Buck says goodbye to a man who pulls out of a driveway and drives off. They put the two cars in the driveway as Buck tells Clyde he gave him a month’s rent in advance. Buck carries Blanche in the house and tells her that it is their first home. Moss, Bonnie, and Clyde come in. Buck on the phone is ordering a supply of food. Later Buck and Moss play checkers, and Blanche hugs Buck. In a bedroom Bonnie entices Clyde to the bed, but he says others are in the next room. She asks if he never wants to be alone with her. He says he is hungry and leaves the room.
      A boy delivers two bags of groceries, and Bonnie pays him $6.43. The boy looks back as he leaves.
      Bonnie is reading from a paper to the others, and Buck asks if she wrote that. She is telling a story of a gal of rare beauty that rhymes. Clyde looks out the window and says the law is there. They panic. Clyde gets a gun and starts shooting at the police. Moss tries to keep Blanche from screaming. Buck tells her to shut up. Buck gets a rifle and says they have to get the car out. Buck and Blanche go out the back, and he shoots a policeman. They get in the car, and Clyde drives into the police car as Buck shoots a policeman. They plow through a police barricade. In the car Blanche is hysterical and tells Buck she did not marry him for this; she wants to leave. Buck says they can’t because he killed a guy. Bonnie tells her to shut up and says to stop the car because she wants to talk to Clyde. He drives off the road into a field of grain, and they get out. Bonnie says Blanche is dumb and a hick. Clyde asks her what makes her so special; she was just a waitress picking up truck drivers. She tells Clyde he is ignorant too and has peculiar ideas about lovemaking which is none at all. He does not say anything, and she says she got scared and did not mean it. They get in the car, and they drive back on the road. They stop by a mailbox and grab a newspaper. Buck reads the story about the Barrow gang which says how far and wide they have robbed banks and stories. He reads that Clyde’s brother Buck has been identified as a member of the gang. They park by a river, and Clyde gets out. Buck continues to read the story that talks about three men and a blonde woman.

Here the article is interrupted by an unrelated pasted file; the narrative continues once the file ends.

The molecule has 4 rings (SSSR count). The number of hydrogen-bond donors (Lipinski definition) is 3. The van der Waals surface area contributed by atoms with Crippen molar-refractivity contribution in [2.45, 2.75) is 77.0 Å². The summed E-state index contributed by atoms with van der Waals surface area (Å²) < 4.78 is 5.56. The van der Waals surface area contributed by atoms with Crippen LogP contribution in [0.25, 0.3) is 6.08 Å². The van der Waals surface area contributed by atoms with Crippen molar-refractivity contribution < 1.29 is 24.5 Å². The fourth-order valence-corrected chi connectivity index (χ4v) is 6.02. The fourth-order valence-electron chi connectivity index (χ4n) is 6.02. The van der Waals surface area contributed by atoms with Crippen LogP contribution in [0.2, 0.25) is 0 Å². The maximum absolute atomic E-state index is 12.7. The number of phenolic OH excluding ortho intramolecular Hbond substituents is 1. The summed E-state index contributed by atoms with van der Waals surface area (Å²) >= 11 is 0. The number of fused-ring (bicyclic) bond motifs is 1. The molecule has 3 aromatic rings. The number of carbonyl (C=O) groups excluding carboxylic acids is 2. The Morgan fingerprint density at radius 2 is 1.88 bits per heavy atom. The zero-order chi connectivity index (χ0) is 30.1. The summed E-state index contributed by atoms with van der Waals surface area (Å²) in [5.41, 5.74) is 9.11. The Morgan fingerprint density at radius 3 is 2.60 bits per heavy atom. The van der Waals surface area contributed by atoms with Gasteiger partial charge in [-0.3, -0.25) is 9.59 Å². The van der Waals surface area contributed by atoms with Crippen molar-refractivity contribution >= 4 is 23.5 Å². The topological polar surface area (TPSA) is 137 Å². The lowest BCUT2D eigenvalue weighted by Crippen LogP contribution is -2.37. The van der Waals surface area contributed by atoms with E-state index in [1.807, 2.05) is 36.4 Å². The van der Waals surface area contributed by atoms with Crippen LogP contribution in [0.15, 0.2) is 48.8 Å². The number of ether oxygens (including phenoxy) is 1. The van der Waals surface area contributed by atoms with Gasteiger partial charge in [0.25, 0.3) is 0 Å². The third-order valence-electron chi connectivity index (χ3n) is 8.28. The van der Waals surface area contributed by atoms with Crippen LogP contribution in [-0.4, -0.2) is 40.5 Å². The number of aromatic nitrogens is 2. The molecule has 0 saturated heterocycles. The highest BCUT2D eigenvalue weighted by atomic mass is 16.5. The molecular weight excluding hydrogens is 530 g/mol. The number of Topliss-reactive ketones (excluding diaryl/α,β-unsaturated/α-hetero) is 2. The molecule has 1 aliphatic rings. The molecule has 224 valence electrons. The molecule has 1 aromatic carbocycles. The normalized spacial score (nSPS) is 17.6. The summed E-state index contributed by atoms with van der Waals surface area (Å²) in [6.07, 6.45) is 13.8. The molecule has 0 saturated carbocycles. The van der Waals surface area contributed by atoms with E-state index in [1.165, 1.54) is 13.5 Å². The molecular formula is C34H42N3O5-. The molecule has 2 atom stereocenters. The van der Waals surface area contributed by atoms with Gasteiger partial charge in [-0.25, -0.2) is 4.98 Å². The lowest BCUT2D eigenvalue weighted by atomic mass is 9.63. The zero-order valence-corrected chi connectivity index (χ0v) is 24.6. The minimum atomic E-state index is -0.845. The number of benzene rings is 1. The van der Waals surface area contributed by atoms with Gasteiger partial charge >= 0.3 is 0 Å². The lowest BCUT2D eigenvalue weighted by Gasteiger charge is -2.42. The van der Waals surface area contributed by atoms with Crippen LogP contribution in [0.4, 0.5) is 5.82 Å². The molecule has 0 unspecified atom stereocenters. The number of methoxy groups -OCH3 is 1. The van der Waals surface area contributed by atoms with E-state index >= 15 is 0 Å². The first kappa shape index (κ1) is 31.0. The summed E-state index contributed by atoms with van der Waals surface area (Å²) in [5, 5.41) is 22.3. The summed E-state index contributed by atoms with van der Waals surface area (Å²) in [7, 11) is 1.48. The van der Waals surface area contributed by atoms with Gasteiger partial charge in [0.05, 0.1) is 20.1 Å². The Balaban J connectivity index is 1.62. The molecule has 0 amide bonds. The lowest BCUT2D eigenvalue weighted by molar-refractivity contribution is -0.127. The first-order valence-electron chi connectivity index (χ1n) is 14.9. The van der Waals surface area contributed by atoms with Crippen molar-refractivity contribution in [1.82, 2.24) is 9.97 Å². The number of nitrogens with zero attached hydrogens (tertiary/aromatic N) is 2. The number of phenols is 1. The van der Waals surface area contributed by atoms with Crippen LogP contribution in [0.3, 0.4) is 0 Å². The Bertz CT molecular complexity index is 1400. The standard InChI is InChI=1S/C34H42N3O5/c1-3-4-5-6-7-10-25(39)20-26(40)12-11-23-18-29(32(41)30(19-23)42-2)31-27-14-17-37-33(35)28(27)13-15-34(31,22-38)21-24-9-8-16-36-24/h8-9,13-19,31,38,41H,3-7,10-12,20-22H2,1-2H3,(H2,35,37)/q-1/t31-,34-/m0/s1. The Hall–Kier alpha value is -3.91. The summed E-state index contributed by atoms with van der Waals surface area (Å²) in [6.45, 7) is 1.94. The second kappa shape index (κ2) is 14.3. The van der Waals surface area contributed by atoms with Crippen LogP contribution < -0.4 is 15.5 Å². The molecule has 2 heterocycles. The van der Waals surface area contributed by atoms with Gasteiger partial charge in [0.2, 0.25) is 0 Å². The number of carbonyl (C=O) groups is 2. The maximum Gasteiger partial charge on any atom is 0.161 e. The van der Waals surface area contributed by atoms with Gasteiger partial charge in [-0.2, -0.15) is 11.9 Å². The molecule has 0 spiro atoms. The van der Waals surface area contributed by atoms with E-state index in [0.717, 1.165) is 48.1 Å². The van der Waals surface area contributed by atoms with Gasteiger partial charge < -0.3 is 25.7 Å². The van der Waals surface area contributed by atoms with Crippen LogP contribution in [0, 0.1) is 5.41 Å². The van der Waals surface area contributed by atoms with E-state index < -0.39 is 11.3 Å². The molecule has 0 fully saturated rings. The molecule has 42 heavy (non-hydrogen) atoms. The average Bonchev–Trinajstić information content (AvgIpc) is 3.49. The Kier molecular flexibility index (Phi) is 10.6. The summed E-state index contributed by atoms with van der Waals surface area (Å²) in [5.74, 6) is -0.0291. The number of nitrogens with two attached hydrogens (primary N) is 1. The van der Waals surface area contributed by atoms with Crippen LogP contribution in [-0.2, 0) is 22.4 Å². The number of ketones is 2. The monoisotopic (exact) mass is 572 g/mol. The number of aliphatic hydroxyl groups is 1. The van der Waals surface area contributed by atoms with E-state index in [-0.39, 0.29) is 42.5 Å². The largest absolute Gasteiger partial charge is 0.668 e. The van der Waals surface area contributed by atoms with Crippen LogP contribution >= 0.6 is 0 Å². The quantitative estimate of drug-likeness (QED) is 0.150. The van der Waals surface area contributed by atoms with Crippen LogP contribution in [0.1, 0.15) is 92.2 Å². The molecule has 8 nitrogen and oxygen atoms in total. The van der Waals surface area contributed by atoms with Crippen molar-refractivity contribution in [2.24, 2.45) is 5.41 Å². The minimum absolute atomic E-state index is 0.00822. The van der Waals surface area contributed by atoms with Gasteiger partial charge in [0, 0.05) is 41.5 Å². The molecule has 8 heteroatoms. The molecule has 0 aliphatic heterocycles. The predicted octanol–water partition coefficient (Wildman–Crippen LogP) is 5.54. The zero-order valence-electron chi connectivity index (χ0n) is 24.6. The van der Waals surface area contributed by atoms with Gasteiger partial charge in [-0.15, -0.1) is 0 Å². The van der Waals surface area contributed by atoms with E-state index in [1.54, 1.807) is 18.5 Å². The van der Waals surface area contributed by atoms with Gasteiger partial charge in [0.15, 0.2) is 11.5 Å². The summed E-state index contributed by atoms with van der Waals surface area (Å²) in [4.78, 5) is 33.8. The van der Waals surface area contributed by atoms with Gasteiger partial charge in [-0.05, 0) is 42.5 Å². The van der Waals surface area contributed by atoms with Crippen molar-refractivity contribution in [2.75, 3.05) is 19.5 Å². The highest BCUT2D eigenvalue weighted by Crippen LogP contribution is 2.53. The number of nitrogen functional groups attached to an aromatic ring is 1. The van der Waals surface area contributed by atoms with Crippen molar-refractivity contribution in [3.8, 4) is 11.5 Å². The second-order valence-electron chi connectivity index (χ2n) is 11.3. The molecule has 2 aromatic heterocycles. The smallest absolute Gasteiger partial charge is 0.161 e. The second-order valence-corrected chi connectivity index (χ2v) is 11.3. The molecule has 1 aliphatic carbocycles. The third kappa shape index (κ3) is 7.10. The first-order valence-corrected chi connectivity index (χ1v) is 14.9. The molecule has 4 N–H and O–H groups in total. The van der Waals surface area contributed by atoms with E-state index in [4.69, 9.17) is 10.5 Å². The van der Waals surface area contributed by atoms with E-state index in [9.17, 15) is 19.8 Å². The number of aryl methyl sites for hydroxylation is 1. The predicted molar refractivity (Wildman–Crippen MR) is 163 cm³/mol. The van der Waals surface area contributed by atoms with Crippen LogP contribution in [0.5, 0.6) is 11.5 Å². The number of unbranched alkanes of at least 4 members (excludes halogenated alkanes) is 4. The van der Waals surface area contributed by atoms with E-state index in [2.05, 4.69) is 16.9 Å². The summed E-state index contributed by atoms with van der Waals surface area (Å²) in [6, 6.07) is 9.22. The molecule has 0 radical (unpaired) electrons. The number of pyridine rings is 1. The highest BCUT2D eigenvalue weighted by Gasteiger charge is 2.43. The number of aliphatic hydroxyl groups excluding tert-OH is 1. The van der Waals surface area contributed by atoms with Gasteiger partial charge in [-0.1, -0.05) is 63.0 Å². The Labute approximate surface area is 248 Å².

Near their car the Texas Ranger Frank Hamer (Denver Pyle) parks out of sight. He walks up to the car, and Clyde calls to him from behind and shoots at him. Buck and Moss get out of the car, and the three men handcuff him. Clyde pulls off his badge and says he should be out protecting the poor folks and not arresting them. Clyde says they need to discourage this bounty hunting for the Barrow gang. Buck asks if he wants to shoot him. Moss says hang him, and Bonnie suggests taking his picture to send it to the newspapers. She says they will see Frank Hamer with the Barrow gang all being friendly. She holds a pistol and puts her arm around him. Clyde puts his badge back on and stands next to him with Bonnie leaning on his other side. Buck takes it and another of her kissing him. Hamer spits in her face, and she gets angry. Clyde throws Hamer in the river, and Buck helps him put him in a rowboat. They push it into the river, and Clyde says they got him. He and Buck climb out of the river.
      Clyde, Buck, and Bonnie come into a bank with pistols, and Clyde tells them they are the Barrow gang and not to do anything so they won’t get hurt. Buck and Bonnie are gathering money, and Clyde lets an old man keep his own money. The alarm starts, and they run out and get in the car and drive off. A police car follows them on a dirt road. Clyde is driving, and they shoot at each other. Two cars are following them.
      An officer says he was staring in the face of death.
      Clyde drives across a field and is followed by the two cars.